We discuss a Red Team-Blue Team (RT-BT) study conducted to examine the formation and efficacy of social networks in self-organizing, ad hoc, or crowd-sourced intelligence and counter-intelligence operations in grassroots, improvised communities. Student volunteers were sorted into two teams: one team (Blue) was asked to find puzzle pieces using clues provided by the organizers, with the goal of reconstructing a message contained therein, while the opposing team (Red) was tasked with disrupting this process. While the Blue Team quickly organized into an efficient, centrally-governed structure, the Red Team instead adopted a decentralized, distributed operational network to hinder puzzle completion, using creative and diverse infiltration and disruption methods to interfere in the more centralized, hierarchical organization of their opponents. This exercise shows how untrained, unaffiliated individuals may self-organize into different types of social organizations to accomplish common tasks when aware of potential adversarial organizations, and how these choices may affect their efficacy in accomplishing collaborative clandestine goals.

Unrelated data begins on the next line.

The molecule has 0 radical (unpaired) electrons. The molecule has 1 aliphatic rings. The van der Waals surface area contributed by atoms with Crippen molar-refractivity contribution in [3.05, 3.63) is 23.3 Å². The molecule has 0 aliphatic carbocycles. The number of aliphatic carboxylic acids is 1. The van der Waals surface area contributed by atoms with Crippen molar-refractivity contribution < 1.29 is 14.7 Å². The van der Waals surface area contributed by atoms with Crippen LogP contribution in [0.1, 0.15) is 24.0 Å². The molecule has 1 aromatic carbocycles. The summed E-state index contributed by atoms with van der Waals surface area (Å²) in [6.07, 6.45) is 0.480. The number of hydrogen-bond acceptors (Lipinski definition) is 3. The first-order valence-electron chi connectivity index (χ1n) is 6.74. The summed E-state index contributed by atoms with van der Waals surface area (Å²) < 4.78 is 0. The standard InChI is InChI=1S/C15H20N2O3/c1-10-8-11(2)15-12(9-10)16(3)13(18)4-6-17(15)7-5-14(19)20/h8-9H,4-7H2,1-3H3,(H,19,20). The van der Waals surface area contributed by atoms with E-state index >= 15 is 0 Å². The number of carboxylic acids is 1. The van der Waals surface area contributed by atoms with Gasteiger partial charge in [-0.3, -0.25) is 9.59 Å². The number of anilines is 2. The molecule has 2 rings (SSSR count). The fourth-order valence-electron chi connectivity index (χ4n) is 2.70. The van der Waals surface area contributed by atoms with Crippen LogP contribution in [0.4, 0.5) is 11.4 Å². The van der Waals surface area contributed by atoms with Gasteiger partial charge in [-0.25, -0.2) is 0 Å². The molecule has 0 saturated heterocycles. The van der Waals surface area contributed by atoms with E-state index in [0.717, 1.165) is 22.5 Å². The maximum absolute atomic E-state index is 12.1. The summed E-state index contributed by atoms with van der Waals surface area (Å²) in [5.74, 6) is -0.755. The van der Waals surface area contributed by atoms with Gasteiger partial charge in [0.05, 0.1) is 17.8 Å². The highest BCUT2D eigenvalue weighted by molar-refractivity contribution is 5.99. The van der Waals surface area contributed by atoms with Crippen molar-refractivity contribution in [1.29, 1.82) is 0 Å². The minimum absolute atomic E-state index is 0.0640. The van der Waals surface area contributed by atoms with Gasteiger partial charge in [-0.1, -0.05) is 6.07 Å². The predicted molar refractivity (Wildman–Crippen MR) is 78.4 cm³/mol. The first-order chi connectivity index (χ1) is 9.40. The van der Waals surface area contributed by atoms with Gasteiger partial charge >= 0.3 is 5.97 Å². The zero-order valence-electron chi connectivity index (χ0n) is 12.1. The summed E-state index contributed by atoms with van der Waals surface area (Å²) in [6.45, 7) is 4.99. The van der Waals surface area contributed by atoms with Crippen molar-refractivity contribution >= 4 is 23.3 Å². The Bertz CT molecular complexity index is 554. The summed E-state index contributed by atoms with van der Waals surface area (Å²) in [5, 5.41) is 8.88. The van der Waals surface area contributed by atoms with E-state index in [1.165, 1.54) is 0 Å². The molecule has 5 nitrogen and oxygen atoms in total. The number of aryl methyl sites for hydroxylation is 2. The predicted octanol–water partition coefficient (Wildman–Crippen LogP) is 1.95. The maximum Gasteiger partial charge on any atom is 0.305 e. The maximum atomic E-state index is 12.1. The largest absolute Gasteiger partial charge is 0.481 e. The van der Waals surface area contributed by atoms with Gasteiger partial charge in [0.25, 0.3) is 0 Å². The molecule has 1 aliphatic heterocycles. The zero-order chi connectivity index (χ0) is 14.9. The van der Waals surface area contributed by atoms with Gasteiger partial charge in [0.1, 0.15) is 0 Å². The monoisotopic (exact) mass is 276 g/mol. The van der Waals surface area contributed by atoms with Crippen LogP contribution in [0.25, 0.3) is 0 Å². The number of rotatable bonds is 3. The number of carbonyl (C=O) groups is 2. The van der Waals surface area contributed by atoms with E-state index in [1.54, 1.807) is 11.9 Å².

Myers, Kellen, Ashley DeNegre, Lazaros Gallos, Natalie Lemanski, Alexander Mayberry, Agnesa Redere, Samantha Schwab, Oliver Stringham, and Nina H. Fefferman. 2019. "Dynamic Ad Hoc Social Networks in Improvised Intelligence/Counter-Intelligence Exercises: A Department of Homeland Security Red-Team Blue-Team Live-Action Roleplay." Journal of Homeland Security and Emergency Management (June). https://www.degruyter.com/view/j/jhsem.ahead-of-print/jhsem-2018-0027/jhsem-2018-0027.xml